Every month we exhort you to sign up for our free weekly e-newsletter. We're not trying to prolong your day by giving you another e-mail to process; it's just that “PUBLIC WORKS Update” is one of two ways to access a wealth of information that's NOT (usually) in the magazine:
- Answers to reader questions posed to Americans with Disabilities Act consultant Michele Ohmes
- Commentary by Geneva, Ill., Assistant Public Works Director/City Engineer Pam Broviak, PE, whose substantial gifts include the ability to explain communications technology in plain English.
If you don't receive our e-newsletter, follow the directions on the bottom right-hand side of this page. You'll be asked to provide basic information (title, organization, etc.) to confirm you qualify for a free subscription.
If you don't want the e-newsletter but would like to see what these two excellent resources have to say, you can do that, too.
Go to www.pwmag.com and click on blogs at the far right of the horizontal bar highlighted in tan. Pam's column is called “The Works” and Michele's is “ADA Corner.” (Reflecting one of my less creative moments, mine's “Stephanie's Insights.”)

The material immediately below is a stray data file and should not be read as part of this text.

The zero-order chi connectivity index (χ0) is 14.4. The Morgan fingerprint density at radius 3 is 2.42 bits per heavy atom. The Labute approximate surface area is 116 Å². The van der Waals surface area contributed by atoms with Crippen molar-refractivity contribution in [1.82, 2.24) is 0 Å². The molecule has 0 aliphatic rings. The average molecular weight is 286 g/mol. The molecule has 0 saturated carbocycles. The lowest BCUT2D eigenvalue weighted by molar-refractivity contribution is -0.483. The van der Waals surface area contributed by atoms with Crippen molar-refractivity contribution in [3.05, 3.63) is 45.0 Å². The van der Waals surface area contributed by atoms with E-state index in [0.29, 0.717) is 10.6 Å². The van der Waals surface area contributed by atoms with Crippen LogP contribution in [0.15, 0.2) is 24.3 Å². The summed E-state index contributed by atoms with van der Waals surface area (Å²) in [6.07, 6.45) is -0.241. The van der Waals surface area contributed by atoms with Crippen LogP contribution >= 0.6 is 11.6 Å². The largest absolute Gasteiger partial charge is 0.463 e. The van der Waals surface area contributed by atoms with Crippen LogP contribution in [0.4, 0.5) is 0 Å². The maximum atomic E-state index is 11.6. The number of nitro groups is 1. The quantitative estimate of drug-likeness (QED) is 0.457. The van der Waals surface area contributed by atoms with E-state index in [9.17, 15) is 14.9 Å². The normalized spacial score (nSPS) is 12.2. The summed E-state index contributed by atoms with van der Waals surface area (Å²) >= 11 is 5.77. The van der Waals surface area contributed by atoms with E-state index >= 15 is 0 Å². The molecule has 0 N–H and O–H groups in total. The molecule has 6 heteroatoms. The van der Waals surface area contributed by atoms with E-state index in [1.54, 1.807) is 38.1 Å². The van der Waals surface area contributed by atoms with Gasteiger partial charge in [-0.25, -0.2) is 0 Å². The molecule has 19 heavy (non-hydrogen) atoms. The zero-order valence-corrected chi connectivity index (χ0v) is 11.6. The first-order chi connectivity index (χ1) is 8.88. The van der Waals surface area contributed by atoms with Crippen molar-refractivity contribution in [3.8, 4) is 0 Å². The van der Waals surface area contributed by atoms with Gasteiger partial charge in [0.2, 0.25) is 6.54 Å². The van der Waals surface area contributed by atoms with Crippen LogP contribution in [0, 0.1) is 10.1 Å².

If you'd like to comment, you'll have to register by creating a username and password. This is the type of Internet-related baggage that drives me up the wall. Unfortunately, however, this requirement is no longer the wave of the future; it's here to stay. Virtually everything I do online — banking, managing my benefits, ordering a product I'll never order again — involves coming up with a new username and password.
Security experts say you shouldn't use the same combination more than once. A few years ago I accepted that my brain could no longer retain my plethora of identities and created an Excel spreadsheet listing the information for each Web site I visit in alphabetical order. Hardly a revolutionary tool, but one that's cut down on the amount of screaming emanating from my office.
So I apologize that you'll have to do this to enter an online conversation. However, our system allows government employees to comment anonymously. Or you can use your name, as Karl Sieg did when Pam introduced alternatives to MicroSoft's PowerPoint. He asked why bother if PowerPoint works for you?
Her reply ... well, you'll have visit Pam's blog to check it out. Good luck and we look forward to “talking” to you.
- Stephanie Johnston, Comments:
Editor in Chief
Not sure if local municipalities would be immediately affected.
People would continue to lose faith in the public sector, despite our hard work.
The federal government is more than $14 trillion in the hole and every state is in the red. Heaven help us!
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